So, if you just want practical inexpensive transportation, stay away from the MINI. But if you want to be happy when you're driving, give it a try.

P.S. Don't buy a MINI or any other car from Global Imports BMW in Atlanta. Those guys suck.

Netgear ReadyNAS Duo 2000 Setup and Review

I have previously written about my backup strategy. I've never really worried about backups too much. In the 30 years I've been using computers, I've never lost a hard drive.

...until last weekend. My wife's MacBook Air was displaying some funny behavior, so I ran Disk Utility on it. Disk Utility said the drive had problems, so I clicked Repair Disk, and it would not boot thereafter. I called Apple, and their expert told me I'd have to erase the drive and reinstall the operating system. We had no backups for that machine. My wife was not happy to lose everything. And of course, it is my fault she had no backups. (I've told her about Time Machine, but she didn't believe it could really be that easy to set up, so she never did.)

So, better late than never, I decided to get some network storage and start backing up everything to it. A friend was happy with his Netgear ReadyNAS, so I ordered a Netgear ReadyNAS Duo 2000 from Amazon, along with two 1-TB Western Digital Caviar Green hard drives. Total price came out to about $400.

The ReadyNAS has two drive bays. Most models come with a drive included, but I bought the "bare" one that has no preinstalled drives, assuming that it would be cheaper to buy my own drives. Upon reading the manuals, I immediately hit a problem: the manuals explain how to add a second hard drive to a ReadyNAS that comes with a single drive, but nothing about what to do if you have an empty ReadyNAS.

Hoping for the best, I installed the two Caviar drives in the NAS, plugged it into the network, plugged it into power, and hit the power button. It turned on, but the slowly blinking LED didn't give me a warm fuzzy feeling.

I installed the RAIDar software, which one uses to manage the device, and it told me I had bad disks.

After about half an hour of Googling, registering the product, registering for the Netgear forums, and registering for the ReadyNAS forums (each of which required separate sign-up forms and e-mail confirmations), I finally found a current ReadyNAS FAQ (after hitting a few old FAQs that were created before my model existed). There was nothing specific about my situation, but I decided I would try the "factory reset". That worked: RAIDar enabled its Setup button, and I was able to initialize everything.

I was initially worried about the fan noise. When the ReadyNAS boots up, the fans are incredibly loud for something that small. After 30 seconds or so, the noise drops a little, but it was still really loud. A Google search for "readynas loud fan" indicated that lots of users have replaced their ReadyNAS fans, due to the noise. But after the drives got formatted, the fan noise dropped to a barely detectable level. It's not as quiet as my Macs, but it's not loud enough to be annoying.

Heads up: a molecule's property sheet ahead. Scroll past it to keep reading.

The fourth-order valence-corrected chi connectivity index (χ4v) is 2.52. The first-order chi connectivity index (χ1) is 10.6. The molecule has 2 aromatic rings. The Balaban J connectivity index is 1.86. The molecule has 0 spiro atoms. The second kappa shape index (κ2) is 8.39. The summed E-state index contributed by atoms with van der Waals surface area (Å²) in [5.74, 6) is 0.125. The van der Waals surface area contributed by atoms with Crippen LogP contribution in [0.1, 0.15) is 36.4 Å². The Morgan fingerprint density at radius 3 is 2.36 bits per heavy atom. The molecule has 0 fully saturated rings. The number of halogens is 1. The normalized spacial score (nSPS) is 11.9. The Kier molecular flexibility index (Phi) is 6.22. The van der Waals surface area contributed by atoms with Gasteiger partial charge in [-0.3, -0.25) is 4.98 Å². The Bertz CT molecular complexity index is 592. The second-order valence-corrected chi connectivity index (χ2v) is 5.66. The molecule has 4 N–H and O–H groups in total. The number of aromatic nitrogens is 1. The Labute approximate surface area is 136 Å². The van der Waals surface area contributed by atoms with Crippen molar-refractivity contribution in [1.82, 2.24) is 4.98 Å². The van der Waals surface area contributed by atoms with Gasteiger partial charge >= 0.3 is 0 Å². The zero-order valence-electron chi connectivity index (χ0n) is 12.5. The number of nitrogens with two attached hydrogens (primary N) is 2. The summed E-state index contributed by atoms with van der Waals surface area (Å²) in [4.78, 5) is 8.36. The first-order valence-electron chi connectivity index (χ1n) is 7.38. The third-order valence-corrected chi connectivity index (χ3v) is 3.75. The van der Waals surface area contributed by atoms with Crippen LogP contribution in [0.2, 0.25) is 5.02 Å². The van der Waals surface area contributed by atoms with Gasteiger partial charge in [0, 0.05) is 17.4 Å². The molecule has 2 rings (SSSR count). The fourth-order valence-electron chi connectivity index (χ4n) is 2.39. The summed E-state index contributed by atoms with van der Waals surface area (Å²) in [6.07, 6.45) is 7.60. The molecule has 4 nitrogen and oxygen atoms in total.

It was very easy to set up Time Machine with the ReadyNAS. (First thing I did was back up my wife's Air, of course.)

The ReadyNAS has a lot of other features that I am not yet using. $400 for a backup solution seems a little pricey, when one can buy a 1-TB drive and enclosure for about $100, but having storage available on the network means we're more likely to actually do backups. We'll see how things go.

A complete description of all the features can be found here:

Review: Core Animation for Mac OS X and the iPhone, by Bill Dudney

Either I’m stupid, or Apple’s developer documentation sucks. Whenever I try to enter a new area of Cocoa development, I am presented with simplistic tutorials and detailed reference information, with little in between to bridge the gap between newbie and expert. Often, the only way to learn an API is to hack on the example programs until enlightenment occurs, or do a lot of Googling.

This is exactly what happened with Core Animation. Most OS X developers don't need to know much about Core Animation, as it is a relatively new feature of OS X, and Mac users don't expect fancy animations in every application's UI. However, on iPhone, users do expect things to bounce and zip around the screen, so an iPhone developer really needs to know this stuff.

I started reading Apple’s Core Animation Programming Guide several times, and each time, I got lost in Chapter 2. Skipping forward to subsequent chapters didn't get me anywhere. I was presented with architectural diagrams and abstract discussions of geometry and transforms and layers and timing and so forth, but there was nothing concrete that I could grasp.